Wednesday, January 28, 2009
And there you have it
I knew it was coming. We all did. Our company has been dying a slow, painful death over the last few years, and especially during the last 8 months or so. We were just never sure when. And with all the games, the intimidation, the finger pointing, keeping your head down was a priority and you expected the ax to fall at any moment. Seriously, every day was agony. Would it be today? Who would go? How would they go? They have botched previous layoffs before. People were sometimes notified by hearsay from others about their own layoffs. Or the "angel of death"—an employee chosen to retrieve the unlucky ones from their cubes and take them to the HR office—would incite fear and panic every time her head could be seen bobbing along a department's row.
Yesterday was no different. The early email about a company-wide meeting was the first panic alarm sounded. Then it was the glimpse of corporate higher ups milling about. Finally, seeing the HR person on site on her off day (she only came by our company twice a month) incited nervous chattering and upset stomachs. No one could focus, and you could cut the tension with a knife.
So when we all finally sat down in that meeting, some of us with kleenex at the ready, others already wiping the tears away, we all knew. That didn't make it any easier, although the certainty of it happening and having an end date (April 1st) for our doors to permanently close was somehow a huge relief. Never knowing if you might be working your last day or not was agony; knowing you were working toward your last day is strangely not. Not being singled out as in previous layoffs, but instead leaving in one large group, together, was easier to stomach too. And although not all of us will likely make it to April 1st, we are fairly certain we'll be around in February for the job search seminars. March, on the other hand, is another matter entirely.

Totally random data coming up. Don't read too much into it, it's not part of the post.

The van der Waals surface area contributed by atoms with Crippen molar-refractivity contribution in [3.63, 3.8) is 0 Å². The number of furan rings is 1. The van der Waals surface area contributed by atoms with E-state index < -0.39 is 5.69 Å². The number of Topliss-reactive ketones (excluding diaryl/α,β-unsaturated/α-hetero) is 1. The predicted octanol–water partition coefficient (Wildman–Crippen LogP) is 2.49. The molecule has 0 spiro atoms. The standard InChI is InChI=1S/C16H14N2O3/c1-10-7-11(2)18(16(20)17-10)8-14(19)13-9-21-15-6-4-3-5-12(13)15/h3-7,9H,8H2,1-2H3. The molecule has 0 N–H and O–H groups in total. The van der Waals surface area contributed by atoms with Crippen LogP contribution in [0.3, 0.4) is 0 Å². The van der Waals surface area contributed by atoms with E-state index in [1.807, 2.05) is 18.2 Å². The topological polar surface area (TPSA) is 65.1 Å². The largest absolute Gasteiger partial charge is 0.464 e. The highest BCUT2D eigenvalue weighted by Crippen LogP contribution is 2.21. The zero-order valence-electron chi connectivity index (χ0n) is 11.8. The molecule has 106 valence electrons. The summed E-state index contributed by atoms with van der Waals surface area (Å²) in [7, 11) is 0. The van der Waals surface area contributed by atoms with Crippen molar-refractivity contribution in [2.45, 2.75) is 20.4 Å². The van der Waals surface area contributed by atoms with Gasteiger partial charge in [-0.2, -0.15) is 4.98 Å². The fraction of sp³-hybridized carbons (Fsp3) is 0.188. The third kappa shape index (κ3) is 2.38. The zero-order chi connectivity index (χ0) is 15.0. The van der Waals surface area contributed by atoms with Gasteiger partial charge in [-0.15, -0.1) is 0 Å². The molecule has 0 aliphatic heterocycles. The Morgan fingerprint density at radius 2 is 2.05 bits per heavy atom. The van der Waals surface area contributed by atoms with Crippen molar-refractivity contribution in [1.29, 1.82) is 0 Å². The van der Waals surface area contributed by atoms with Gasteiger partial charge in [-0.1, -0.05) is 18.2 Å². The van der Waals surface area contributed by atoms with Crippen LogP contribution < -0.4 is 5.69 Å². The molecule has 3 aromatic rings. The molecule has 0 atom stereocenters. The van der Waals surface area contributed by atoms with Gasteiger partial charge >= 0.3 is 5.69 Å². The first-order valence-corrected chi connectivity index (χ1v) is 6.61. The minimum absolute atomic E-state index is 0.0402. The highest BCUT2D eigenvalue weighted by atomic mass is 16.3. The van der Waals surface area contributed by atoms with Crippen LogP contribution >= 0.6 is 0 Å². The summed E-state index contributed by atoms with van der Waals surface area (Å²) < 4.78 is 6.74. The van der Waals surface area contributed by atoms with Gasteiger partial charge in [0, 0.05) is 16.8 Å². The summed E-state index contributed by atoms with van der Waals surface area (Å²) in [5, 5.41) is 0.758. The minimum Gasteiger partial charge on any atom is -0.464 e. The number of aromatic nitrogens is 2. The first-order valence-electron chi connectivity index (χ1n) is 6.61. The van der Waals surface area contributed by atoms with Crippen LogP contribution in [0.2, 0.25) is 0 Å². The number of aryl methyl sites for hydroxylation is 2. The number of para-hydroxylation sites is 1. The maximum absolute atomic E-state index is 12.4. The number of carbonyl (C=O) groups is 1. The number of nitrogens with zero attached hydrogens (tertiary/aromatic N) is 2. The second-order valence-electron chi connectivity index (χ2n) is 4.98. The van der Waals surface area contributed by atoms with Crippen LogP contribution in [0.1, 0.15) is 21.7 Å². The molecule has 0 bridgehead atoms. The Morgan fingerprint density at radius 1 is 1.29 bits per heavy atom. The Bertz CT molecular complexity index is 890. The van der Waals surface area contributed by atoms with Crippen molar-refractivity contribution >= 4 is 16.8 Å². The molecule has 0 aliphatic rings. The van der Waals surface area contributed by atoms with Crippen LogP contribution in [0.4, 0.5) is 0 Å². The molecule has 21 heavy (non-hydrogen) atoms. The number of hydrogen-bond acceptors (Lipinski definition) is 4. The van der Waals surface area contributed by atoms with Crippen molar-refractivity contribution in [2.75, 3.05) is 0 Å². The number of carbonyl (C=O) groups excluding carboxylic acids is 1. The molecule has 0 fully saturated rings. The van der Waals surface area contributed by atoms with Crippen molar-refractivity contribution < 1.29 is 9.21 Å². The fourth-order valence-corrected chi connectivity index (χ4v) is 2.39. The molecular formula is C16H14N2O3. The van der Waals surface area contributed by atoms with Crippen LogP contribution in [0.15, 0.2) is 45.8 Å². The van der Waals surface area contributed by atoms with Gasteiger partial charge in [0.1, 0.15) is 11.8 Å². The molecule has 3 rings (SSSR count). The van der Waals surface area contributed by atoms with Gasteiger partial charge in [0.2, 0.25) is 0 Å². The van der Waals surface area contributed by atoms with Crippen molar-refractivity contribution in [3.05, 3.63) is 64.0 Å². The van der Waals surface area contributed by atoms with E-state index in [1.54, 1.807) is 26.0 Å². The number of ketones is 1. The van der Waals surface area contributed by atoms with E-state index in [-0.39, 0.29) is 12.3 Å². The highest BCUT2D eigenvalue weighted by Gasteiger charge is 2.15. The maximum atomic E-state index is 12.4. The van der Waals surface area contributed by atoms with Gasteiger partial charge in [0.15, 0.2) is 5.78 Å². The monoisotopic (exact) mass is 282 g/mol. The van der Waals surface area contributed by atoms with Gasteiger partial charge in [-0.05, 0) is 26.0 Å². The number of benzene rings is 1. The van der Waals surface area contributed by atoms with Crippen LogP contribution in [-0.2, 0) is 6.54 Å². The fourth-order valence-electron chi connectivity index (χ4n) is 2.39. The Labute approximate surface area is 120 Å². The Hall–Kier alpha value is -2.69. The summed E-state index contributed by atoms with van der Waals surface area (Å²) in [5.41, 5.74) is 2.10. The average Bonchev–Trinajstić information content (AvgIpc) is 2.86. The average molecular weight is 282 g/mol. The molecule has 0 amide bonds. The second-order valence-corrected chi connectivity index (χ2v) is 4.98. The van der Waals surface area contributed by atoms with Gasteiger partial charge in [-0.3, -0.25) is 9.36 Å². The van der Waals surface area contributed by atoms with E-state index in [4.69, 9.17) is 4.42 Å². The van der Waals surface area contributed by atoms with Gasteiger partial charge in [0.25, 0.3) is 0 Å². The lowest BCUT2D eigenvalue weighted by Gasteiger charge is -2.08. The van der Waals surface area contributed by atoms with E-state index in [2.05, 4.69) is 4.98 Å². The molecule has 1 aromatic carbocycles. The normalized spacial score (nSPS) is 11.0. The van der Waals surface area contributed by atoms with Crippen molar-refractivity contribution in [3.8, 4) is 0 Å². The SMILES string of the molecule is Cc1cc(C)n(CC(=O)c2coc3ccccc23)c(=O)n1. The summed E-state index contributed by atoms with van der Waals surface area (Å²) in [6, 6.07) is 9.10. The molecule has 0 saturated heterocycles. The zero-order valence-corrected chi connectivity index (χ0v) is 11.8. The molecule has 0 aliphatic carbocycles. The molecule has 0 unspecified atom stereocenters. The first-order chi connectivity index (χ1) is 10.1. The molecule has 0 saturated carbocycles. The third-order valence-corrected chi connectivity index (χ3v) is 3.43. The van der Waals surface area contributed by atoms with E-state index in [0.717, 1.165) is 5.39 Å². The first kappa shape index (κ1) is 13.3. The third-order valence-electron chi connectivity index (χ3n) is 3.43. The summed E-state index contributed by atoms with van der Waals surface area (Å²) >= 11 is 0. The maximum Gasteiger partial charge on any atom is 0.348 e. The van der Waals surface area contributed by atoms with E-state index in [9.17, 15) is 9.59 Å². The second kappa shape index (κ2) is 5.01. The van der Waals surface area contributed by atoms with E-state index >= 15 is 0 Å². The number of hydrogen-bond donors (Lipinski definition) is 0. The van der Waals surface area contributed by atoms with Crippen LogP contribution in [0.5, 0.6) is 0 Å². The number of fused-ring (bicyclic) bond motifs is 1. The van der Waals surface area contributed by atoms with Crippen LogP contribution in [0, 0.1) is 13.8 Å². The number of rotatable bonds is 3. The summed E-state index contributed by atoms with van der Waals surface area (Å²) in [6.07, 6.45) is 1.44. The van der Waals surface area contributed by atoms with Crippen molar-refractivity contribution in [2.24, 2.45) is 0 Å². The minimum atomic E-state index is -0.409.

So the severance packets have been passed around, an HR meeting is scheduled for today (there are so many questions), but life at our company goes on for the moment. It's a scary world out there right now, with record unemployment levels and a global financial downward spiral underway. But I think this current dark and ominous path will lead to brighter and happier places ahead. To have nowhere to go but up can be a good thing in a way. It lends an air of hope and promise, and gives one a sense of purpose when job hunting, especially if careers are to be changed and professions to be re-examined.
Until that time, however, our company's slow painful death continues—but with all of us in this together now, until a definite end, which has finally been granted.